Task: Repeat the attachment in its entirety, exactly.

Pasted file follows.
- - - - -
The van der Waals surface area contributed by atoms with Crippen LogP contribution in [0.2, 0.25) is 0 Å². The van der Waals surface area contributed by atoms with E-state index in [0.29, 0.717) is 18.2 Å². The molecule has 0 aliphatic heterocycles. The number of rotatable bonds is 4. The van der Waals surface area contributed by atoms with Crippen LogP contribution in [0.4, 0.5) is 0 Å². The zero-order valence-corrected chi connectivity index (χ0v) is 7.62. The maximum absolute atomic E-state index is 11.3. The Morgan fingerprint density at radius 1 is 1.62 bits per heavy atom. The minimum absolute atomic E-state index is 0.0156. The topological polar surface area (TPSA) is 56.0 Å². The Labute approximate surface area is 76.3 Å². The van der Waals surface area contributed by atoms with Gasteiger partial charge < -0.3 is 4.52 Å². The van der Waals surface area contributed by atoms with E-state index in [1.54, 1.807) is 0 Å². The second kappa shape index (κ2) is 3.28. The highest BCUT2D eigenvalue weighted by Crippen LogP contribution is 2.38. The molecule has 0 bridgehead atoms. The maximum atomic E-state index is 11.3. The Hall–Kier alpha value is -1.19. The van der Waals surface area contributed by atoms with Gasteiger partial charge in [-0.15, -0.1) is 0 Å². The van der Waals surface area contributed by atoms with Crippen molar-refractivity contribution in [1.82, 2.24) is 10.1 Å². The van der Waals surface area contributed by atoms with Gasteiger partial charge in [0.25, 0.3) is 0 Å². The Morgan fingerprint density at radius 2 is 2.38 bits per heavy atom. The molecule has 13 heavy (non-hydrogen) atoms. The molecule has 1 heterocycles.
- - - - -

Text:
The van der Waals surface area contributed by atoms with Crippen LogP contribution in [0.2, 0.25) is 0 Å². The van der Waals surface area contributed by atoms with E-state index in [0.29, 0.717) is 18.2 Å². The molecule has 0 aliphatic heterocycles. The number of rotatable bonds is 4. The van der Waals surface area contributed by atoms with Crippen LogP contribution in [0.4, 0.5) is 0 Å². The zero-order valence-corrected chi connectivity index (χ0v) is 7.62. The maximum absolute atomic E-state index is 11.3. The Morgan fingerprint density at radius 1 is 1.62 bits per heavy atom. The minimum absolute atomic E-state index is 0.0156. The topological polar surface area (TPSA) is 56.0 Å². The Labute approximate surface area is 76.3 Å². The van der Waals surface area contributed by atoms with Gasteiger partial charge < -0.3 is 4.52 Å². The van der Waals surface area contributed by atoms with E-state index in [1.54, 1.807) is 0 Å². The second kappa shape index (κ2) is 3.28. The highest BCUT2D eigenvalue weighted by Crippen LogP contribution is 2.38. The molecule has 0 bridgehead atoms. The maximum atomic E-state index is 11.3. The Hall–Kier alpha value is -1.19. The van der Waals surface area contributed by atoms with Gasteiger partial charge in [-0.15, -0.1) is 0 Å². The van der Waals surface area contributed by atoms with Crippen molar-refractivity contribution in [1.82, 2.24) is 10.1 Å². The van der Waals surface area contributed by atoms with Gasteiger partial charge in [0.25, 0.3) is 0 Å². The Morgan fingerprint density at radius 2 is 2.38 bits per heavy atom. The molecule has 13 heavy (non-hydrogen) atoms. The molecule has 1 heterocycles.